Cyberwar between Sunnis and Shi'ites
A cyberwar is raging between Sunni and Shi'ite hackers. The Arab television transmitter Al-Arabiya reports that some 1200 web sites have been targeted by attacks over the last three weeks. They include the web site of Al-Arabiya itself, up to now the most prominent victim of these cyberattacks, which are evidently motivated by tensions between the two Islamic religious sects.
A burning Israeli flag was to be seen on the broadcaster's web page last Friday, together with a threat and a list of 100 other Sunni pages that had suffered similar attacks. The Guardian reported on Monday that the station was forced to change its domain name. Al-Arabiya now intends to take legal action in the USA against the attackers. The domain www.alarabiya.net is registered with Network Solutions but, last Thursday, persons unknown succeeded in re-registering the domain name with the GoDaddy registrar in the USA.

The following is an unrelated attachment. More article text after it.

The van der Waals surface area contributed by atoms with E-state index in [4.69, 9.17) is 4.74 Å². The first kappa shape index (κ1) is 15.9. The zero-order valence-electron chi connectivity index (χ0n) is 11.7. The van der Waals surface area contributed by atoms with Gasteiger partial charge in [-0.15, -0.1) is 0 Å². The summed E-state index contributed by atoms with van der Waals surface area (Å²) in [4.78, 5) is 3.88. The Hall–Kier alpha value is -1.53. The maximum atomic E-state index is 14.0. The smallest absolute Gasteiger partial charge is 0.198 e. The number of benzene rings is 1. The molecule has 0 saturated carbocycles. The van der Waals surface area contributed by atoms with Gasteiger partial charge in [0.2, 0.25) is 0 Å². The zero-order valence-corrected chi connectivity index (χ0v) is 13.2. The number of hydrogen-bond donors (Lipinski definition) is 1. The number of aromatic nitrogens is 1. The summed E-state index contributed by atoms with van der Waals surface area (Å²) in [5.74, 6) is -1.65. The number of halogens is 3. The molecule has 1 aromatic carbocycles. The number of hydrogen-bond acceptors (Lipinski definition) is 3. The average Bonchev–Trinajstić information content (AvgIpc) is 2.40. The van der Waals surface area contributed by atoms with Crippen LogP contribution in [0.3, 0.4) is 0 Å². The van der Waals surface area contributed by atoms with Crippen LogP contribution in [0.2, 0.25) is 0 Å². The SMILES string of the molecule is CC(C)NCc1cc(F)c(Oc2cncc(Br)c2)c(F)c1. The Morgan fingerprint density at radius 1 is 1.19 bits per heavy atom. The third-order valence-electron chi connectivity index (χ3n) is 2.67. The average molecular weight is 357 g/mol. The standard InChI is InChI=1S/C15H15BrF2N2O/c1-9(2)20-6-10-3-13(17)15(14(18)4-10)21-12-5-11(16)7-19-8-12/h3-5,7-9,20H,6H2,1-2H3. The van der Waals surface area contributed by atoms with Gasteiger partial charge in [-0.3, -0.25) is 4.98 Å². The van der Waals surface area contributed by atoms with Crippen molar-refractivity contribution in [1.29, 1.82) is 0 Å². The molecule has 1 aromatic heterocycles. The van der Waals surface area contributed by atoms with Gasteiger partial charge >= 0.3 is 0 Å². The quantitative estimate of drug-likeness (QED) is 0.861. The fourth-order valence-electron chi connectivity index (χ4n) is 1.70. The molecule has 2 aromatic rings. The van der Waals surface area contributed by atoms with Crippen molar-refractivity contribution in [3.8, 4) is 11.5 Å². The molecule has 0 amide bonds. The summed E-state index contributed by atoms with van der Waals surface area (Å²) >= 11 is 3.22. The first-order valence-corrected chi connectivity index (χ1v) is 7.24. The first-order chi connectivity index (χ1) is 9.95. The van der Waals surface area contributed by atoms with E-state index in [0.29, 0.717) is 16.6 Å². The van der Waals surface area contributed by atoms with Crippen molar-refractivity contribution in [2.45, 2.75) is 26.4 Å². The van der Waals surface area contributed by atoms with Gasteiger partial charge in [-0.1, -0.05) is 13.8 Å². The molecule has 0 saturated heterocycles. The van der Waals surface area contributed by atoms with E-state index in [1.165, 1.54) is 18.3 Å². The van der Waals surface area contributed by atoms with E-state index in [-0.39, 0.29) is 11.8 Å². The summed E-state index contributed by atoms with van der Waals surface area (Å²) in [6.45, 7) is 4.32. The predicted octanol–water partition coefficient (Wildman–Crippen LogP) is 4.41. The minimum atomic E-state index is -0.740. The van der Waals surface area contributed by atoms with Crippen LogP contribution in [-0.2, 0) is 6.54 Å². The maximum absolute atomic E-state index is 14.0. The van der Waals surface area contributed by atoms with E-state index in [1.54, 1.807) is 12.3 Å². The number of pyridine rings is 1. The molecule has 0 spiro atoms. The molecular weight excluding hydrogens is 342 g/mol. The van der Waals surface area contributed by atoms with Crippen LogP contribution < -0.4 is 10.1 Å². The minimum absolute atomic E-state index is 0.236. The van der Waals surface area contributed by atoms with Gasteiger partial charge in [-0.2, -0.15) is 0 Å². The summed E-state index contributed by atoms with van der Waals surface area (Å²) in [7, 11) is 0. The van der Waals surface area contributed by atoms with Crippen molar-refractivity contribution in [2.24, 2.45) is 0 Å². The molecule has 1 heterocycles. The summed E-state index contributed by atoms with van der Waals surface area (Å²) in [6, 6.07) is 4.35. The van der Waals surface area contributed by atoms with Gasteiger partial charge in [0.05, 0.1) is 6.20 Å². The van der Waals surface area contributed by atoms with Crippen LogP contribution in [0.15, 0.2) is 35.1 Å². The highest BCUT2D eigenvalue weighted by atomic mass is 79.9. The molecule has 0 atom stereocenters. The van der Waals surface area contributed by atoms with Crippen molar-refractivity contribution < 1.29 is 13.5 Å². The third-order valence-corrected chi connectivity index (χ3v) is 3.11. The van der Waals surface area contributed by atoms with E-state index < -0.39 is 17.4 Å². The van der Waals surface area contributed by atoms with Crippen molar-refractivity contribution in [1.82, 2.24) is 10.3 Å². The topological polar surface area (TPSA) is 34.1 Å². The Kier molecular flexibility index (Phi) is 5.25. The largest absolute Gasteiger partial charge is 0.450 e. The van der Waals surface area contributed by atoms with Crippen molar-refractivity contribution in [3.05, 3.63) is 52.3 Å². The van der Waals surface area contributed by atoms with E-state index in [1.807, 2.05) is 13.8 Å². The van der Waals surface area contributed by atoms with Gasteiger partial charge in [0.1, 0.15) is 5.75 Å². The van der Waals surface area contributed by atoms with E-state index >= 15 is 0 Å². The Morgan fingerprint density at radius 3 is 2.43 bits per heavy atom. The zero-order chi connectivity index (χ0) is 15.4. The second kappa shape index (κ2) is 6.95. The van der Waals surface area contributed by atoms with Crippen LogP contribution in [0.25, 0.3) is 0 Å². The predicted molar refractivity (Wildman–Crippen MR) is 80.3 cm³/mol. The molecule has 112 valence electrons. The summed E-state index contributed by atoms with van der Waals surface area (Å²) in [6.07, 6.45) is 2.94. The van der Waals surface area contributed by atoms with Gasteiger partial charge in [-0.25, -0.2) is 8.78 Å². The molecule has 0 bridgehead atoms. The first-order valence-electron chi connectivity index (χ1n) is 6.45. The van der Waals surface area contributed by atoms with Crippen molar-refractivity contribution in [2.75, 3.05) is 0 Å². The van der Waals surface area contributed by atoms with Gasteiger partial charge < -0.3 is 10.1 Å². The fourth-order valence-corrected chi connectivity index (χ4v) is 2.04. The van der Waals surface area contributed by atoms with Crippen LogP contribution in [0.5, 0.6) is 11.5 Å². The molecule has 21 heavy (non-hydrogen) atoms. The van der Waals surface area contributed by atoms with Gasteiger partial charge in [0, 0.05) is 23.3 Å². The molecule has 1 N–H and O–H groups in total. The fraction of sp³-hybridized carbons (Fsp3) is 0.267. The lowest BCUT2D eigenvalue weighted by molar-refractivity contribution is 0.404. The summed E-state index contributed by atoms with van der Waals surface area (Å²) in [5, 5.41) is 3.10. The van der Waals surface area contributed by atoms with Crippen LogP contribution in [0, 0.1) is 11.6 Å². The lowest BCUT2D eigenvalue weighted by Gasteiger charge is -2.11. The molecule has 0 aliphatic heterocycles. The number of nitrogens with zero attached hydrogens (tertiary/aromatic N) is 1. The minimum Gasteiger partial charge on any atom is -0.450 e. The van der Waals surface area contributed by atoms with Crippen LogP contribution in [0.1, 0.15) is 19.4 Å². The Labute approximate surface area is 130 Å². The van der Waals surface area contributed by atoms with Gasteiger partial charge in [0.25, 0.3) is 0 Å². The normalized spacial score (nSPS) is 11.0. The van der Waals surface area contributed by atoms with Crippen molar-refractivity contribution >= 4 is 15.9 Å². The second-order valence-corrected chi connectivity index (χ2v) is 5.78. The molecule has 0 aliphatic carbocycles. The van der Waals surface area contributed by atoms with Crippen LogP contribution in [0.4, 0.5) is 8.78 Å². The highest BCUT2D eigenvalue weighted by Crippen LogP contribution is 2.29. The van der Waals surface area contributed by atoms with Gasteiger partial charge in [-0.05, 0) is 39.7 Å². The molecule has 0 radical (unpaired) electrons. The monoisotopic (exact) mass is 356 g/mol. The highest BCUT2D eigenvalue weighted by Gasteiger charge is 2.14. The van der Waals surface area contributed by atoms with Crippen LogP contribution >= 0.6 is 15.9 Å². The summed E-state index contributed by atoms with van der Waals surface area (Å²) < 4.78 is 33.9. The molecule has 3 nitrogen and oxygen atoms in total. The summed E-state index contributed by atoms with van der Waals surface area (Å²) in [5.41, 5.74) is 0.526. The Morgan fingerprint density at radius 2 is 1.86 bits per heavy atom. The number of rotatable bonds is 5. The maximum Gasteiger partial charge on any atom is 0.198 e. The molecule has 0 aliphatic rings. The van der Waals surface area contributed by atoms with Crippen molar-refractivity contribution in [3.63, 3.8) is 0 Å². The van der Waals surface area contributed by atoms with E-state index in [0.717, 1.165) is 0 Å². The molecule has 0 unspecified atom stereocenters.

Although the television station says these unknown parties were unable to gain any control over its content, they were probably able to launch their threatening message via the changed domain. Visitors to alarabiya.net were shown this "Serious Warning" under a burning Israeli flag, in Arabic and English: "If attacks on Shia websites continue, none of your websites will be safe". After a few hours, this message was replaced by a photograph of a leopard and the name of the culprit.
It is still unclear who was responsible for hijacking the page. A letter to the Gulf News newspaper claiming responsibility only confirmed the assumption that Shi'ites and Sunnis had for some time been involved in a dispute on the net, characterised by a series of revenge operations in the virtual sphere as well. The letter described the broadcasting station, based in Dubai, as a "Wahhabi channel" that wanted to declare war on Shi'ites. The Wahhabi movement follows the particularly strict Sunni interpretation of the true Islamic life, which rules in Saudi Arabia.
Al-Arabiya says that during Ramadan in September a Sunni cracker group calling itself Ghoroub X.P. attacked approximately 300 mainly Shi'ite religious web sites, and this was followed by revenge attacks on 900 Sunni web sites. Gulf News reports that the Director of Dubai Media City sent a letter to the head of the Al Arabiya channel in June this year, advising it to take a neutral stand on political issues and sectarian friction between the two largest Islamic groupings.